love from,

your Livy Mummy x

Tuesday, 27 March 2012

How it all began

This is the story of how I found out I was pregnant. Yes, Father-in-Law, you may want to stop reading now..

It isn't particularly exciting, or particularly strange but, in true Livy and Steve style, it is a teeny bit confusing.

One Tuesday in early December 2011 I was feeling rubbish. I was tired and cross and cranky, I ached and wanted to cry. I had had a hell of a day and all that was keeping me going was the thought of a bottle glass of wine at the end of the day.

Getting in from work I headed straight to the kitchen (it really had been one of those days), pouring the wine, I was salivating at the thought of the first sip* and was looking forward to sitting down with it and writing some Christmas cards.

I walked through to the front room, sat down and raised the glass to my lips, ready to sip, I suddenly stopped.

The smell. The smell of the wine was just too much. I felt sick.

And I never feel sick when it comes to alcohol. I can put it away with the best of them, I can drink wine like water (not a fact I am proud of, I'll hasten to add). Something was obviously wrong.

I tried again.

Nope. Bad bad badness.

One more go, and I forced a sip down.

Mistake. Oh big mistake.

My body rejecting alcohol was a worrying sign for me. I started to panic at all the things that could be wrong... the words 'cancer', 'liver failure', 'heart disease' flashed through my head** and then I thought of the worst possible thing... maybe, at 27 years of age, my body was simply sick of drinking. Nearly fainting, I staggered to the bathroom and stood over the sink, staring at my reflection in the mirror.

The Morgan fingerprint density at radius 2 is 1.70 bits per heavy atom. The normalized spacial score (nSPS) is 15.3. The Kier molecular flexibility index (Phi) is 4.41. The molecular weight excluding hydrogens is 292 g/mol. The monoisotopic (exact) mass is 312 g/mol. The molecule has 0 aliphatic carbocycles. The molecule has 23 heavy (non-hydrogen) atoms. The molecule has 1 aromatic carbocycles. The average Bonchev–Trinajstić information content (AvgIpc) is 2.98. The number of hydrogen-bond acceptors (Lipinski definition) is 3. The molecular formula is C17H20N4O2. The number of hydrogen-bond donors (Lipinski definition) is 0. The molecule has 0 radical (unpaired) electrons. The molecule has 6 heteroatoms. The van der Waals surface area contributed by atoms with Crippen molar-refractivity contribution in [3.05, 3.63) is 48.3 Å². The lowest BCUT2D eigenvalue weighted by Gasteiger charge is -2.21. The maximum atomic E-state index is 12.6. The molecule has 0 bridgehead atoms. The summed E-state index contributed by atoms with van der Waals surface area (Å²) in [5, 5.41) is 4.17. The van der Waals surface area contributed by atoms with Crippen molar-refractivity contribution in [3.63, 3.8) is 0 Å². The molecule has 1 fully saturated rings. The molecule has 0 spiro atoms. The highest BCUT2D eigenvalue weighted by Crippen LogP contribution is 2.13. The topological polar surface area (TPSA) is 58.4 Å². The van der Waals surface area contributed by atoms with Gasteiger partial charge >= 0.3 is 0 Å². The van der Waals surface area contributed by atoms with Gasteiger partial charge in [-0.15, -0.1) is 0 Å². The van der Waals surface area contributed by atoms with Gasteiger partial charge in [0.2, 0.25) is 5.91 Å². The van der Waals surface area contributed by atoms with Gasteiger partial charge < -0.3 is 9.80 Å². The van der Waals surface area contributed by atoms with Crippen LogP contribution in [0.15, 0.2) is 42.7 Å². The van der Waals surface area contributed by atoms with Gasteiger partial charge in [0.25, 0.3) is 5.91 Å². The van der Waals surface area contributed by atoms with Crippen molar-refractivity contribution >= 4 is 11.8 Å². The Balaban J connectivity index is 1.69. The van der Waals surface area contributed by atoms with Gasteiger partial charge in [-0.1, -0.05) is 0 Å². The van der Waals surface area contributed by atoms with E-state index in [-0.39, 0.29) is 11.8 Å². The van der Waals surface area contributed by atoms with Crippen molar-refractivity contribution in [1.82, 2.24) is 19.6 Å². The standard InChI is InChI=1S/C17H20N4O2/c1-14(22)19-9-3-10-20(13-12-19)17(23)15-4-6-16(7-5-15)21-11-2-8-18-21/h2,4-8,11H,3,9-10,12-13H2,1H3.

It was at this point that I noticed a pregnancy test just peeping out of the cabinet.

Suddenly my hell didn't seem so hellish; I could just possibly be up the Hilary! I eagerly did the test and waited. And waited. No big fat line appeared but a little shadow did appear where the line should.

This was not good enough! I needed answers! I needed to know whether or not to emergency dial NHS Direct.

So, I did what any Cosmo girl would have done and I legged it to Tesco to buy a digital test to try again.

Bingo. Clear as day. The word PREGNANT flashed up on the screen.

Just a teensy bit giddy, I took a photo and sent it to Steve's phone with the tag line, 'Are you ready to be a daddy....?'

Relaxing with my Christmas cards, knowing that I wasn't dying or even turning teetotal, I awaited his response.

Unfortunately I had forgotten that Steve had just got rid of his iphone and was temporarily using a Nokia brick, circa 2003 which could not receive pictures.